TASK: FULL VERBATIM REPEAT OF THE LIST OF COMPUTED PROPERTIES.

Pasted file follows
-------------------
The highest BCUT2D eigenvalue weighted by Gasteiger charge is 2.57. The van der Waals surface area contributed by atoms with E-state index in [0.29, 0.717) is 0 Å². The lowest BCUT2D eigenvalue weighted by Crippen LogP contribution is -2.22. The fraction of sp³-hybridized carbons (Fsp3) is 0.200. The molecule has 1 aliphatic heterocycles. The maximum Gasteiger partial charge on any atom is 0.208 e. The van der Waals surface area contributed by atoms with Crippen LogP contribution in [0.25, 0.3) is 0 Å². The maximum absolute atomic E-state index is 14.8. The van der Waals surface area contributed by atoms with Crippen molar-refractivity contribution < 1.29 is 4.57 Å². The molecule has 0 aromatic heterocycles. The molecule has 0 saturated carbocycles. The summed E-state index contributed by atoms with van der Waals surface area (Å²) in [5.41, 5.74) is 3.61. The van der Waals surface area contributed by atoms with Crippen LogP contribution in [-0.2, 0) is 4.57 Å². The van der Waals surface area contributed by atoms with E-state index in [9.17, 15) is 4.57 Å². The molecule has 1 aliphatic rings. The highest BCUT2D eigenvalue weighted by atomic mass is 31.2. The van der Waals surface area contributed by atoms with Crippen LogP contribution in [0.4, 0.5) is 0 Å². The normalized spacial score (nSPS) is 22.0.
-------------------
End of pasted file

The highest BCUT2D eigenvalue weighted by Gasteiger charge is 2.57. The van der Waals surface area contributed by atoms with E-state index in [0.29, 0.717) is 0 Å². The lowest BCUT2D eigenvalue weighted by Crippen LogP contribution is -2.22. The fraction of sp³-hybridized carbons (Fsp3) is 0.200. The molecule has 1 aliphatic heterocycles. The maximum Gasteiger partial charge on any atom is 0.208 e. The van der Waals surface area contributed by atoms with Crippen LogP contribution in [0.25, 0.3) is 0 Å². The maximum absolute atomic E-state index is 14.8. The van der Waals surface area contributed by atoms with Crippen molar-refractivity contribution < 1.29 is 4.57 Å². The molecule has 0 aromatic heterocycles. The molecule has 0 saturated carbocycles. The summed E-state index contributed by atoms with van der Waals surface area (Å²) in [5.41, 5.74) is 3.61. The van der Waals surface area contributed by atoms with Crippen LogP contribution in [-0.2, 0) is 4.57 Å². The van der Waals surface area contributed by atoms with E-state index in [9.17, 15) is 4.57 Å². The molecule has 1 aliphatic rings. The highest BCUT2D eigenvalue weighted by atomic mass is 31.2. The van der Waals surface area contributed by atoms with Crippen LogP contribution in [0.4, 0.5) is 0 Å². The normalized spacial score (nSPS) is 22.0.